Big Think could have been honest about this fact from the start. We should want Big Think to be more evenhanded about this, and the fact that Breitbart got a front page article out of it is a perfect example of why. The slight exaggeration in Big Think’s title and that sentence are cannon fodder, allowing dishonest content creators on the other side to put a spotlight on it and say, “See? Look how dishonest these people are.” and continue confirming what their readers have long known about secular people.

Conclusion

In the end, Breitbart are dead wrong on two counts: 1. There never was a War on Christmas, only people who wanted to include non-Christians into society. 2. The minority of scholars who believe Jesus never existed has nothing to do with the first group. Big Think are guilty of overplaying their hand slightly, which is the lesser of the two infringements in this case.

I haven’t read much from Breitbart, though I have heard people speak highly of them. I hope they don’t approach all news stories with the same obvious bias. Speaking of bias, they’re not the only ones here. I used to be subbed to Big Think on YouTube. I especially liked their longer videos, around 45 minutes, on topics such as demographics, psychology, and the universe. Their shorter vids would feature well known people espousing atheist, or at the very least, secular opinions. Only after considering their catalog carefully do I detect a bias on their part.

It’s much easier for me, as an atheist, to see Breitbart’s article and roll my eyes. But I think the more important work is looking at the Big Think article and imagining how Breitbart’s readers might have read it, then asking, “Do they have a point?” For critical thinking’s sake, we have to do this.

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How I Became an Atheist

The following is my submission to Itsokaytogo.com. They are gathering stories from atheists, humanists and other secular people. On there, my story is called Critical Thinking: A Catholic Learns to Doubt. Enjoy.

 

My mom is Catholic, went to Catholic high school, and was determined to raise her sons in the Catholic church. Growing up, I went to Mass every Sunday followed by catechism. I learned pretty well and served as an alter boy. In high school I stopped going except when my mom forced me. My dad was raised Baptist and claimed, and still claims, to be Atheist. Faith wasn’t something that we discussed on a daily basis, or at all for that matter. When I had other Christian friends who would say something about faith and we would feel awkward. I think it’s a Catholic culture thing: we know we’re good Catholics (however we define good) and we don’t need to talk about it. At least that’s my impression of it.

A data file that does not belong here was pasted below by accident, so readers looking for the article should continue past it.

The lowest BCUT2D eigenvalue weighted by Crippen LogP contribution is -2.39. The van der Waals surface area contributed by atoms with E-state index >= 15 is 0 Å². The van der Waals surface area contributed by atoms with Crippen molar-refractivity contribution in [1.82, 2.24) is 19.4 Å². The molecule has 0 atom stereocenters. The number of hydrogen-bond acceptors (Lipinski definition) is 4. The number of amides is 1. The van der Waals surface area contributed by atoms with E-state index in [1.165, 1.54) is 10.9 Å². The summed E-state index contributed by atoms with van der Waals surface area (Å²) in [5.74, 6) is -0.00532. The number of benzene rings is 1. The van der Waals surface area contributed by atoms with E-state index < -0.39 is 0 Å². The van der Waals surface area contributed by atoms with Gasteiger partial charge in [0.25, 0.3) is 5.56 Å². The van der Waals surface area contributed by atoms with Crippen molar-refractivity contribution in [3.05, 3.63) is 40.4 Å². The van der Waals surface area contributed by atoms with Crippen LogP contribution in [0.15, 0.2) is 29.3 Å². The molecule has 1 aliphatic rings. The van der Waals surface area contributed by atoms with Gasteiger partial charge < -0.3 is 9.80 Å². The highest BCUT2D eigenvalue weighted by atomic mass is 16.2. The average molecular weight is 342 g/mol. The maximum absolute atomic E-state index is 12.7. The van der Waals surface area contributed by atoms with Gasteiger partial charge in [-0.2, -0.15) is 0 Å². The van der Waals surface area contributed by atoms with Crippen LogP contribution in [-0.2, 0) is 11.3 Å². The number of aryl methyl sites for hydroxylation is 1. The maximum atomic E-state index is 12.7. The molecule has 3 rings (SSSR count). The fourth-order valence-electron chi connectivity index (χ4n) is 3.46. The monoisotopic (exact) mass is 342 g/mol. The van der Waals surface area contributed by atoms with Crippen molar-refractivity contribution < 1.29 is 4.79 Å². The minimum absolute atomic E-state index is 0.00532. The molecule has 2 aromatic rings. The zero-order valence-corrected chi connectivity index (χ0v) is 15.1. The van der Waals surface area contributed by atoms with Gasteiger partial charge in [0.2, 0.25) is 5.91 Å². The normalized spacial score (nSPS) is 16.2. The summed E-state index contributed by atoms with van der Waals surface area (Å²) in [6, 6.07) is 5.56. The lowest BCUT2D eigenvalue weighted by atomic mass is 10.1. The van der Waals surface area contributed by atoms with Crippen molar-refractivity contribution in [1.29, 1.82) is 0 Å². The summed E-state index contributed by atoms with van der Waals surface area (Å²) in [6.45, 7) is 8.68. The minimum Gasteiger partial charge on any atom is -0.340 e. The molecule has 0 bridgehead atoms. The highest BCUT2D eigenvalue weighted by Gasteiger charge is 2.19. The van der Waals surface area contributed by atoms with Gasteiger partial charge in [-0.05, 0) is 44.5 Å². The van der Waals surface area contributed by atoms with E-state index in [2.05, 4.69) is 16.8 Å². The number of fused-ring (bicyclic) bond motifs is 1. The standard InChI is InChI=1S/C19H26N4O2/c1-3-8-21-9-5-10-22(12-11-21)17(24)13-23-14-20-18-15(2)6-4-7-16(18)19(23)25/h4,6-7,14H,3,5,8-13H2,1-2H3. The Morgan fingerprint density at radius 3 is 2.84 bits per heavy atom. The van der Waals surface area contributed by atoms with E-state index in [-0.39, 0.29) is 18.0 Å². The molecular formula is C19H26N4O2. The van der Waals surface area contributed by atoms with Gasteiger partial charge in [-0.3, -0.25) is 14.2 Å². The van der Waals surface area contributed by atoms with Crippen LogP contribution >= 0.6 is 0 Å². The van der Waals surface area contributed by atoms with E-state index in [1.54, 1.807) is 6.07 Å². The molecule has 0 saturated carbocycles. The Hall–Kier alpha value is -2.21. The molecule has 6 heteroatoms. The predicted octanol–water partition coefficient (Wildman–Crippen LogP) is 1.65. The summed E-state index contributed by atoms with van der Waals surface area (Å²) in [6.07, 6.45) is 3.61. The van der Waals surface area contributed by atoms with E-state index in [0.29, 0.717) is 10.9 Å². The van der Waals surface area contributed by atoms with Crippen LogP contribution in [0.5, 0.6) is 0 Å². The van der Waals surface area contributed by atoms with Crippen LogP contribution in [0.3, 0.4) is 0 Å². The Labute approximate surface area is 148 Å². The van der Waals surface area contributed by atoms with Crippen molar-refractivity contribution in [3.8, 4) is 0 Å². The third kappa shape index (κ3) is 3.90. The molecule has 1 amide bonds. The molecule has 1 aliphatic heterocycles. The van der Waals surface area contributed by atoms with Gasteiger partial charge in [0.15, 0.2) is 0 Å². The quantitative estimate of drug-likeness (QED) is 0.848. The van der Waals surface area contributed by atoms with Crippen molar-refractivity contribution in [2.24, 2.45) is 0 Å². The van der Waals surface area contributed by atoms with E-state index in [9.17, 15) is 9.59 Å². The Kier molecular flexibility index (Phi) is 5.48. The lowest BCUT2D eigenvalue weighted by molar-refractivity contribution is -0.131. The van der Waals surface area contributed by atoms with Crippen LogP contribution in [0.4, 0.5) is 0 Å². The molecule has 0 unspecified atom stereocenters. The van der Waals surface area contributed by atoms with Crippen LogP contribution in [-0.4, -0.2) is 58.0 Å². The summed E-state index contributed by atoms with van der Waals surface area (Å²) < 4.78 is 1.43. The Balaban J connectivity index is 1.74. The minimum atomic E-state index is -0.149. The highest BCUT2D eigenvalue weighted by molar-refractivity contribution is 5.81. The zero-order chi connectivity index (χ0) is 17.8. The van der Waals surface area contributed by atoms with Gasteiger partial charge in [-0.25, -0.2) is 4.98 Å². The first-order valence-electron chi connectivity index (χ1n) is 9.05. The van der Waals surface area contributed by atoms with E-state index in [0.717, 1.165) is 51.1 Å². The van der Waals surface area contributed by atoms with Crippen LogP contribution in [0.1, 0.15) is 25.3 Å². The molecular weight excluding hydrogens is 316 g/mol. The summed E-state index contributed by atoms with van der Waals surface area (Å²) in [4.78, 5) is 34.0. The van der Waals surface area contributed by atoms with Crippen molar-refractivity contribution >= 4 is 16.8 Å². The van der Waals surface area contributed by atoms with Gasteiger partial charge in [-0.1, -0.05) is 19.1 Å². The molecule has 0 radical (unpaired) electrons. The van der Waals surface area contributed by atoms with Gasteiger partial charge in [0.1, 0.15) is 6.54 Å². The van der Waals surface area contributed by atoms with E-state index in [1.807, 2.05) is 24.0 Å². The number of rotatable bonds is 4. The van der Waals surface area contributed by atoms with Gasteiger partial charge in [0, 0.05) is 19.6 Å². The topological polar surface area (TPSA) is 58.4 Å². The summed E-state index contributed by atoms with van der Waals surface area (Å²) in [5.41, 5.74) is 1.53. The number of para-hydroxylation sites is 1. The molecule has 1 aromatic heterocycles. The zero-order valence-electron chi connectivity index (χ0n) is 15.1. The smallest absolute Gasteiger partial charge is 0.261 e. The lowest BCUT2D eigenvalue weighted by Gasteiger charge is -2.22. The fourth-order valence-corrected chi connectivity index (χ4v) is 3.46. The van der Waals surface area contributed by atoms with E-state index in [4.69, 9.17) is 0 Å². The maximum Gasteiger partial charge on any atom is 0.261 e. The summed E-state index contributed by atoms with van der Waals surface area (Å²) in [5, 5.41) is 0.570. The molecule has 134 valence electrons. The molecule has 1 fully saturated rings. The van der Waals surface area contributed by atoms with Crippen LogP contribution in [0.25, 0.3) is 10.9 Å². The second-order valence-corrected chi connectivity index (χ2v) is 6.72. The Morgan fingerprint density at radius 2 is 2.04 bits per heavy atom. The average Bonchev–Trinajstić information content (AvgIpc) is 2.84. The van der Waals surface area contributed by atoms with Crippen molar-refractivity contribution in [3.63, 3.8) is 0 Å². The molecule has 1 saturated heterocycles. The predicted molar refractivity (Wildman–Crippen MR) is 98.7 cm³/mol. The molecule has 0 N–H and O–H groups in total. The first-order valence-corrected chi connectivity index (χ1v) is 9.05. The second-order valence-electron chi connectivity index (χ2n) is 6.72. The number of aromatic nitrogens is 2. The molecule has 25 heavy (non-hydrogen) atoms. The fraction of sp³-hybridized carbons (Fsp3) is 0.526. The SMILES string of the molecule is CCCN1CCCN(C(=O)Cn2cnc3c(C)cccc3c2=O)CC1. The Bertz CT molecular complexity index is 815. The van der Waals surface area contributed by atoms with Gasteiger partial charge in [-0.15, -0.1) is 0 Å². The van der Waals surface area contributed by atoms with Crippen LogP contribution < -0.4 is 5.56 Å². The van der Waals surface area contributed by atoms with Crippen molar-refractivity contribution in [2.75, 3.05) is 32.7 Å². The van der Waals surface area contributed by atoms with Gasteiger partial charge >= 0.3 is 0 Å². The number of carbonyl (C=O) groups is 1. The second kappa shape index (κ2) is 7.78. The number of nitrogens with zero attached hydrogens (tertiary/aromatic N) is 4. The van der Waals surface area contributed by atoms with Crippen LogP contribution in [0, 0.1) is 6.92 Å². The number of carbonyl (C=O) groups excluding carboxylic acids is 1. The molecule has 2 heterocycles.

I didn’t think much about God or religion until 2005, when I first tried to stop drinking. I had heard of AA growing up, and decided that my drinking had gotten to be seriously problematic for me and my family. In the program, they emphasize a Higher Power. The phrase “God as we understand Him” is a big part of the literature. If I recall correctly, fully seven of the Twelve Steps mention God or prayer as part of recovery. I figured I wanted to get sober, so I began really taking faith seriously. I decided that my God would be the Catholic God I grew up with. Going back to Mass was like coming home. I really started reading the Bible and getting into prayer and the AA program.

About a year later I started drinking again, but my son was getting older, like almost school age. I felt that the church was a place for him to develop morals. Yes, the old saw that the church is the only and best way to give a foundation in morality. So I started taking him to church and Sunday School. I noticed people chit-chatting during service while I was shushing my son and firmly telling him to participate in all the parts of the Catholic Mass. I often felt awkward during church, a voice in the back of my mind, “This is bullshit, this is bullshit”. No real direction or anything, just a general feeling that we were all just pretending but no one was willing to be honest about it.

Then, in 2012, I started a college program that met on weekends, intended to work around working people’s schedules. This meant missing Mass every other week. In one of the classes, the instructor took some time at the end of the course to talk about critical thinking. Like most people, I thought, “Yeah, other people should really do that. I definitely do that, and other people should too.” This was before I’d heard of Dunning/ Kruger, but man was I committing it. He recommended some books on the subject, one of which I found and began reading.

It introduced me to a systematic way of finding out why we believe what we believe. When I started applying this method to my opinions on things, I found that there was nothing supporting many of my cherished opinions.

At this time, I still had not completely gotten out of religion. I was feeling guilty for not taking my son to church every week, simply for the fact that he was missing out on what I considered necessary moral instruction. I was, however, applying the critical thinking approach to everything.

One night, I was thinking about the God concept. I decided to see if there was anything on YouTube that addressed the subject. I searched “does God exist” or something and watched a debate with Christopher Hitchens and Frank Turek I think. I heard things that were shocking at the time. The way Hitch heaved volley after volley of true statements that show church organizations doing harm in the world really blew me away. His arguments and the bold, shameless way he presented them showed me I could be without God. I can’t think of any specific thing that really convinced me, I think I was on the precipice of walking away from faith but just needed to know that it could be done. For that particular lesson, of being confident in one’s nonbelief, there has scarcely been a better example than Hitch. I really like his point about the Neanderthals. We know that these somewhat human relatives of ours had forms of ritual that suggested belief in an afterlife. If the same God that created us created them, where does that leave the Neanderthals? Did they not pray enough? Were they not quite in His image enough? Anyway, Hitch tells it way better than me, or nearly anyone else. From that point, I could say I was an atheist.

That was the beginning of my journey of discovery. I never want to stop finding things out, and examining why people think the way they do about things.